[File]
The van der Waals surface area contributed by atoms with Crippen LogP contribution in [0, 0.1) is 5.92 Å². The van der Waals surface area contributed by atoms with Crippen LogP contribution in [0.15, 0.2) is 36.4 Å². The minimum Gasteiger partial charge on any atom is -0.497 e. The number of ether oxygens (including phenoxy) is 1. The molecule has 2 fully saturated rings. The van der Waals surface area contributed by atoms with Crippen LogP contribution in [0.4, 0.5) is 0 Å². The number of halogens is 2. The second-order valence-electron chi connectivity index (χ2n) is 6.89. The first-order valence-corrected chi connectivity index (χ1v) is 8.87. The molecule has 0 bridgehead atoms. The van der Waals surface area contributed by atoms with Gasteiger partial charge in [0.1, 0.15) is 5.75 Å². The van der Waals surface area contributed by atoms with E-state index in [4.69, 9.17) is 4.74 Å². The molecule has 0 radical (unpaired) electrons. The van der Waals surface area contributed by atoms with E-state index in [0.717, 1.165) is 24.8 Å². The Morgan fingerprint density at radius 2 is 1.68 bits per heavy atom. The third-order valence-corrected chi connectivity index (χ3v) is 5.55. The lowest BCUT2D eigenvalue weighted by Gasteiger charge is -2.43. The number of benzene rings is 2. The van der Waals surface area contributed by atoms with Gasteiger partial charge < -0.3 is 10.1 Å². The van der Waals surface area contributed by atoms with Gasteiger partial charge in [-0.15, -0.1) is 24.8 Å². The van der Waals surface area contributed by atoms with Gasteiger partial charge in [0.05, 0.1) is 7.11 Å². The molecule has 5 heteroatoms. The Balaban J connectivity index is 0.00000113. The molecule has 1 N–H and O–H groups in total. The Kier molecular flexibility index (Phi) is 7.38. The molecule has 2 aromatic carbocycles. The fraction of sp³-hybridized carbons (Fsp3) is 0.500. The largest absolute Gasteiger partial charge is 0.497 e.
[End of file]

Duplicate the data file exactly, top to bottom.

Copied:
The van der Waals surface area contributed by atoms with Crippen LogP contribution in [0, 0.1) is 5.92 Å². The van der Waals surface area contributed by atoms with Crippen LogP contribution in [0.15, 0.2) is 36.4 Å². The minimum Gasteiger partial charge on any atom is -0.497 e. The number of ether oxygens (including phenoxy) is 1. The molecule has 2 fully saturated rings. The van der Waals surface area contributed by atoms with Crippen LogP contribution in [0.4, 0.5) is 0 Å². The number of halogens is 2. The second-order valence-electron chi connectivity index (χ2n) is 6.89. The first-order valence-corrected chi connectivity index (χ1v) is 8.87. The molecule has 0 bridgehead atoms. The van der Waals surface area contributed by atoms with Gasteiger partial charge in [0.1, 0.15) is 5.75 Å². The van der Waals surface area contributed by atoms with E-state index in [4.69, 9.17) is 4.74 Å². The molecule has 0 radical (unpaired) electrons. The van der Waals surface area contributed by atoms with E-state index in [0.717, 1.165) is 24.8 Å². The Morgan fingerprint density at radius 2 is 1.68 bits per heavy atom. The third-order valence-corrected chi connectivity index (χ3v) is 5.55. The lowest BCUT2D eigenvalue weighted by Gasteiger charge is -2.43. The number of benzene rings is 2. The van der Waals surface area contributed by atoms with Gasteiger partial charge < -0.3 is 10.1 Å². The van der Waals surface area contributed by atoms with Gasteiger partial charge in [-0.15, -0.1) is 24.8 Å². The van der Waals surface area contributed by atoms with Gasteiger partial charge in [0.05, 0.1) is 7.11 Å². The molecule has 5 heteroatoms. The Balaban J connectivity index is 0.00000113. The molecule has 1 N–H and O–H groups in total. The Kier molecular flexibility index (Phi) is 7.38. The molecule has 2 aromatic carbocycles. The fraction of sp³-hybridized carbons (Fsp3) is 0.500. The largest absolute Gasteiger partial charge is 0.497 e.